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IN BRIEF: Lee's postseason mark perfect no more


SAN FRANCISCO -- El Duque's record is safe.

Texas Rangers ace Cliff Lee was trying to run his postseason record to 8-0 Wednesday night in Game 1 of the World Series but turned in a rare October clunker during an 11-7 loss to the San Francisco Giants.

Working on eight days' rest, Lee unraveled during a six-run fifth inning, allowing seven runs (six earned) and eight hits in just 4 2/3 innings. In his previous eight career postseason starts, Lee's high was five earned runs allowed in Game 5 of the 2009 World Series pitching for the Philadelphia Phillies against the New York Yankees.

In his previous three 2010 postseason starts, Lee held opponents to a .118 batting average (2-for-17) with runners in scoring position. The Giants went 5-for-10 in those situations Wednesday.

''I saw the Giants work him pretty good,'' Rangers manager Ron Washington said. ''We left some pitches in spots we didn't want.''

Orlando ''El Duque'' Hernandez, the former White Sox pitcher, set a major-league record by going 8-0 with the New York Yankees from 1998 to 2000 to start his postseason career. Money ball

Pitcher Barry Zito (seven years, $126 million) and outfielder Aaron Rowand (five years, $60 million) own the richest contracts on the San Francisco Giants' roster, but that didn't earn them any special treatment for the World Series.

Zito was left off the Giants' World Series roster -- a clean sweep of sitting out this postseason -- and Rowand didn't crack the Game 1 starting lineup.

Zito, in the fourth year of that contract that pays him $18.5million this season, was 8-4 with a 3.51 ERA in mid-July, but fizzled down the stretch on the way to being 9-14 with a 4.15 ERA.

''It's not easy to leave anybody off because they all played a big part in us getting here,'' Giants manager Bruce Bochy said. ''But we just feel like we're leaving it the same because it's working.''

Rowand -- a key member of the White Sox World Series champion team in 2005 -- is a career .413 hitter against the Rangers, but was bumped out of the Giants' starting lineup by leadoff hitter Andres Torres, who has recovered from a groin injury suffered during Game 6 of the NL Championship Series.Nice ring to it

Only veteran catcher Bengie Molina entered Game 1 knowing full well, no matter what happens during the 106th World Series, he's getting a ring.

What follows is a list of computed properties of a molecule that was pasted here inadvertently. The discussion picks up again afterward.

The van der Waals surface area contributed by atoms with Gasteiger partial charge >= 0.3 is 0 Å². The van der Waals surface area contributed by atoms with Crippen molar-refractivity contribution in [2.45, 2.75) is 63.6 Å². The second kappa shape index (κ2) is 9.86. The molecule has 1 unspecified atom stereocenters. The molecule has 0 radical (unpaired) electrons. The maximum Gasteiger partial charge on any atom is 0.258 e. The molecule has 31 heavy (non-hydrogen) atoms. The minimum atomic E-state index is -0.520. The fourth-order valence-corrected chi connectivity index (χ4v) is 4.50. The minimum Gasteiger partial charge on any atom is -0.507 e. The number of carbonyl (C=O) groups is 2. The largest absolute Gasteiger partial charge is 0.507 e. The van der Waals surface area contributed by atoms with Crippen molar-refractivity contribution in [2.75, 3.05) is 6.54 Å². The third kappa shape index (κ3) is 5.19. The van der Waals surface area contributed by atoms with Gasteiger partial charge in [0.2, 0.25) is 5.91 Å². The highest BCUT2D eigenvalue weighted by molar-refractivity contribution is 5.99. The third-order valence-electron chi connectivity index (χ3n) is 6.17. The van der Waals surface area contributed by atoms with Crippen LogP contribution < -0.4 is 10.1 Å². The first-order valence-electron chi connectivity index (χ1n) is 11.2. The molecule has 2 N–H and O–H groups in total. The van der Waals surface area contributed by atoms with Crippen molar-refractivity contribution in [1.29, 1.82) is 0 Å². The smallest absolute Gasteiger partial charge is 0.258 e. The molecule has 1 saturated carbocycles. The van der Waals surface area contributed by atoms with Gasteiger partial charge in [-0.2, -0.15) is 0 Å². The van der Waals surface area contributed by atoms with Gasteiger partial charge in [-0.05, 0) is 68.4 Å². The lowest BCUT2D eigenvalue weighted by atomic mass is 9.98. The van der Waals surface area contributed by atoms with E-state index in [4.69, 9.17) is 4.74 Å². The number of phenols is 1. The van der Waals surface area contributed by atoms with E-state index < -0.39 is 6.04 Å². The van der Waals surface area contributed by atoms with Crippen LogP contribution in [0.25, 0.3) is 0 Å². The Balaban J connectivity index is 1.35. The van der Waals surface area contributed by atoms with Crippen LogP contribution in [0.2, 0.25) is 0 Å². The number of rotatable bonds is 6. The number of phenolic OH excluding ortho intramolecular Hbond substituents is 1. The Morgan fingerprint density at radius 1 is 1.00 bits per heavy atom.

''To know either way I get a ring is an amazing feeling,'' Molina said. ''I still want my Texas ring, though.''

Molina was traded from San Francisco to Texas on July 1 to make room for rookie Buster Posey in the Giants' lineup and to help work with a developing Rangers pitching staff.

''Those things can happen,'' Molina said. ''Baseball's not perfect. They did the right thing. Buster is a better catcher than I am. He did an unbelievable job with these kids. It hurt me for a little bit. But once I saw how good they're doing with him, it was the right thing.''

Molina's exit created a rough start for Posey and staff ace Tim Lincecum, who has credited Molina with helping him win the National League's last two Cy Young Awards. When Lincecum struggled through an 0-5 August, Molina reached out through a series of texts to offer advice and support to Lincecum.

''He was just reaffirming to me that I should be confident, don't forget what I've done and just keep remembering that because I'm still the same pitcher,'' Lincecum said.

The only other player to perform for both World Series teams in the same season was Lonnie Smith, who was traded by the St. Louis Cardinals to the Kansas City Royals on May 17, 1985. Smith's Royals went on to win it all.

Molina's win-win situation was nearly accomplished by shortstop Nomar Garciaparra in 2004, when he was traded from the Boston Red Sox -- the eventual World Series champions -- to the heavily favored Cubs, who fumbled away the wild card down the stretch.

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